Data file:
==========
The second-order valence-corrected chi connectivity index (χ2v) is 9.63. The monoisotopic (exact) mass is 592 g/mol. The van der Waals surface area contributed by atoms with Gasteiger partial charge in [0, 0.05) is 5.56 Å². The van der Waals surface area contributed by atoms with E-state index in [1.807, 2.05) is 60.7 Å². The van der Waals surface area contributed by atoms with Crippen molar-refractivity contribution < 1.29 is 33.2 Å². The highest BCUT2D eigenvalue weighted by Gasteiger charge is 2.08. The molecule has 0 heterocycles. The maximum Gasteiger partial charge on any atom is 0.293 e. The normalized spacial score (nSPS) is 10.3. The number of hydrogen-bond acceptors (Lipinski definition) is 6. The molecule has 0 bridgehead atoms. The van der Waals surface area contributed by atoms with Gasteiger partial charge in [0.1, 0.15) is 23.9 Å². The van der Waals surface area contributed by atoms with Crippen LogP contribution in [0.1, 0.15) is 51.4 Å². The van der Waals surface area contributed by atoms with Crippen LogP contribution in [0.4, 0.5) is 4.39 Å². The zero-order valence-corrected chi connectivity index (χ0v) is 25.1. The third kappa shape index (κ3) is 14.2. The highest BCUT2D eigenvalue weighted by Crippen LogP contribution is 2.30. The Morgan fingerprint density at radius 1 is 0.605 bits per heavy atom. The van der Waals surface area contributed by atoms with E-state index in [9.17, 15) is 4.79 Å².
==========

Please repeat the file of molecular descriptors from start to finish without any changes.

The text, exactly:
The second-order valence-corrected chi connectivity index (χ2v) is 9.63. The monoisotopic (exact) mass is 592 g/mol. The van der Waals surface area contributed by atoms with Gasteiger partial charge in [0, 0.05) is 5.56 Å². The van der Waals surface area contributed by atoms with E-state index in [1.807, 2.05) is 60.7 Å². The van der Waals surface area contributed by atoms with Crippen molar-refractivity contribution < 1.29 is 33.2 Å². The highest BCUT2D eigenvalue weighted by Gasteiger charge is 2.08. The molecule has 0 heterocycles. The maximum Gasteiger partial charge on any atom is 0.293 e. The normalized spacial score (nSPS) is 10.3. The number of hydrogen-bond acceptors (Lipinski definition) is 6. The molecule has 0 bridgehead atoms. The van der Waals surface area contributed by atoms with Gasteiger partial charge in [0.1, 0.15) is 23.9 Å². The van der Waals surface area contributed by atoms with Crippen LogP contribution in [0.1, 0.15) is 51.4 Å². The van der Waals surface area contributed by atoms with Crippen LogP contribution in [0.4, 0.5) is 4.39 Å². The zero-order valence-corrected chi connectivity index (χ0v) is 25.1. The third kappa shape index (κ3) is 14.2. The highest BCUT2D eigenvalue weighted by Crippen LogP contribution is 2.30. The Morgan fingerprint density at radius 1 is 0.605 bits per heavy atom. The van der Waals surface area contributed by atoms with E-state index in [9.17, 15) is 4.79 Å².